Last time, we mentioned a spate of pedestrian and cyclist accident in New York City, pointing out that three of the four accidents were hit-and-run incidents. As we noted last time, pedestrians and cyclists sometimes face challenges with the criminal justice system in having accidents fairly investigated.
In some cases, law enforcement officers have been known to make incorrect assumptions about fault when investigating an accident. When offices are afflicted with bias against cyclists, and sometimes pedestrians, to it can translate into a failure to cite an at-fault party for a violation or failure to take more widespread action to address unsafe driving practices that put pedestrians and cyclists at risk.
Cyclists, in particular, face a fair amount of mistreatment and bias from motorists and law enforcement. Part of the problem, of course, is that some cyclists habitually and blatantly violate basic traffic laws. Running red lights and stop signs, failing to move to the shoulder of the road when it is safe and possible to do so, failing to alert motorists about turns, and so on. When a cyclist violates traffic rules, it is fairly obvious and has a way of generating anger among motorists.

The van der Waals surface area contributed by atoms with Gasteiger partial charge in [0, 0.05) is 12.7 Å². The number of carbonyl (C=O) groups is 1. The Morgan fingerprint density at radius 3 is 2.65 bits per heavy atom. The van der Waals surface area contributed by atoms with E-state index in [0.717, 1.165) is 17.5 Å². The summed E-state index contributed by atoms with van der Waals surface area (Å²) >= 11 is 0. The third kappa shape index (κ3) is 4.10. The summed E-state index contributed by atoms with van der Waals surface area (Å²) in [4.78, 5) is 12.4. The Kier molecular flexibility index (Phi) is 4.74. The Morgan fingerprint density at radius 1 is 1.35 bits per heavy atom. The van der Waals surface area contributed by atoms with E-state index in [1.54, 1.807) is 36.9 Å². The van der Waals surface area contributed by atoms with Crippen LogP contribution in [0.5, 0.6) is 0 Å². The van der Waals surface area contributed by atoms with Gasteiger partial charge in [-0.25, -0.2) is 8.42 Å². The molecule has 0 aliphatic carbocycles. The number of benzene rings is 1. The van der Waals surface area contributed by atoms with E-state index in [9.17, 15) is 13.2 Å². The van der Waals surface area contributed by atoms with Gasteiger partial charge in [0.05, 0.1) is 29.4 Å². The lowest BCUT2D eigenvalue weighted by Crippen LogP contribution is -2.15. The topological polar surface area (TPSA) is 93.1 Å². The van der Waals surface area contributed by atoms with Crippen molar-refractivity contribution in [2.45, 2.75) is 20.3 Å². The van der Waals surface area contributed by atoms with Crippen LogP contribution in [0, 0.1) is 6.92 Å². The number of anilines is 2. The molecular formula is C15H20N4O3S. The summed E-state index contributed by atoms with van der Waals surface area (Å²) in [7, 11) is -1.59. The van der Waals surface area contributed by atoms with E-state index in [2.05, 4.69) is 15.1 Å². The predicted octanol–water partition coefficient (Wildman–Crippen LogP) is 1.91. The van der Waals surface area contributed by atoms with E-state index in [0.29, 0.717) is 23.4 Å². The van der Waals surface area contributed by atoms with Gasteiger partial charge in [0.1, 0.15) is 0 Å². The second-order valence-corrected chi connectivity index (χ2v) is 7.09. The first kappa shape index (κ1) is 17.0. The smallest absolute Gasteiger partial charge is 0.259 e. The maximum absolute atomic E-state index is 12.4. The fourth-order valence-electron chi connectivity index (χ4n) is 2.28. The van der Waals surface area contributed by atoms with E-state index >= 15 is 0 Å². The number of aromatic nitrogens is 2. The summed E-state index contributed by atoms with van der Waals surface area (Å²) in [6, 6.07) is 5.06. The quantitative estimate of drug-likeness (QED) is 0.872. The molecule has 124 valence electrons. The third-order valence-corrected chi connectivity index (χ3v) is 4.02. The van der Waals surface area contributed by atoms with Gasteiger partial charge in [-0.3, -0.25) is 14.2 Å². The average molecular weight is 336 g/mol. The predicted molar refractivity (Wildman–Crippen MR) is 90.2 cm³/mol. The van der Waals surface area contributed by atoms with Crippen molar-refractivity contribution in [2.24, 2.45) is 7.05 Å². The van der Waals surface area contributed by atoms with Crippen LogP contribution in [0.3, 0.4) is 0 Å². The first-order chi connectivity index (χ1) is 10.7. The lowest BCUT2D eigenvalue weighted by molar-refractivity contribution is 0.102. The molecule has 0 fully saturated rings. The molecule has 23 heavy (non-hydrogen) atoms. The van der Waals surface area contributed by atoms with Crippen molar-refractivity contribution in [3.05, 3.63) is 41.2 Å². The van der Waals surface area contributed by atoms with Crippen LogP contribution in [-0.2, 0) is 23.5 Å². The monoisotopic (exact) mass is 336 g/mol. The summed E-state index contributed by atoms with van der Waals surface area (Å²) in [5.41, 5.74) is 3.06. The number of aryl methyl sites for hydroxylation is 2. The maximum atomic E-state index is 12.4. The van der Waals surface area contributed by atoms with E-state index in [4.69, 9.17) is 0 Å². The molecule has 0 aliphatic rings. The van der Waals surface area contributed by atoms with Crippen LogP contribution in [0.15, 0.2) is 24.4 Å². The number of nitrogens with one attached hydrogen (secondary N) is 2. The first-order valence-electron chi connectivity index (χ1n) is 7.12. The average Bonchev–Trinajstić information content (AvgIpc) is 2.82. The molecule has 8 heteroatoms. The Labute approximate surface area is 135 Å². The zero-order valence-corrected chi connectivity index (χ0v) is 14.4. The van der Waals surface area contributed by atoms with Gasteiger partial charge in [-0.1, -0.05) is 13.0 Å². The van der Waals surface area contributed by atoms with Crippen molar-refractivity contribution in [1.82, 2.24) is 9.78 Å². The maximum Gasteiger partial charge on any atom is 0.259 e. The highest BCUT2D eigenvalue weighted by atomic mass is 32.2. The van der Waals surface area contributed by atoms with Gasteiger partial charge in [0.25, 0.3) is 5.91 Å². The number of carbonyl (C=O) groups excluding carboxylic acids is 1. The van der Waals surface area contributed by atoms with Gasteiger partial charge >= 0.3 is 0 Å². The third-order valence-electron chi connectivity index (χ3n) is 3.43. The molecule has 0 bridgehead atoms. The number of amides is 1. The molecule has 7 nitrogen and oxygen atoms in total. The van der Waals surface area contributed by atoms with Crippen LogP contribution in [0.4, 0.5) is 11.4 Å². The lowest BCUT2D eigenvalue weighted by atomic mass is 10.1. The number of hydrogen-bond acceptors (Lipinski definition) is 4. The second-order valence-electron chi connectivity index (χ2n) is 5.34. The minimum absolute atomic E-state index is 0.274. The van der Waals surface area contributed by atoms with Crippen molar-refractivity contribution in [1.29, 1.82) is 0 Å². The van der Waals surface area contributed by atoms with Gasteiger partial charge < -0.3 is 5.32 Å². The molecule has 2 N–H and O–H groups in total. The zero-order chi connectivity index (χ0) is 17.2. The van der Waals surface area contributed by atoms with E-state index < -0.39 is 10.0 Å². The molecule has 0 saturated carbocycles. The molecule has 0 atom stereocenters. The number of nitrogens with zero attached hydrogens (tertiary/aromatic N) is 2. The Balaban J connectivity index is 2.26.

Traffic violations aside, cyclists and pedestrians have a right to seek damages when they are harmed by a negligent motorist. Those who were injured while violating the law have that much greater a need for strong advocacy, since they could end up having their damages reduced if they are deemed to have contributed to their own injuries. We’ll look further at this issue in our next post.
Related Posts: Summer months bring increased risk of car accidents, What are some examples of distracted driving?, Collision avoidance systems and rear-end collisions, Who is liable for your injuries in a driverless car accident?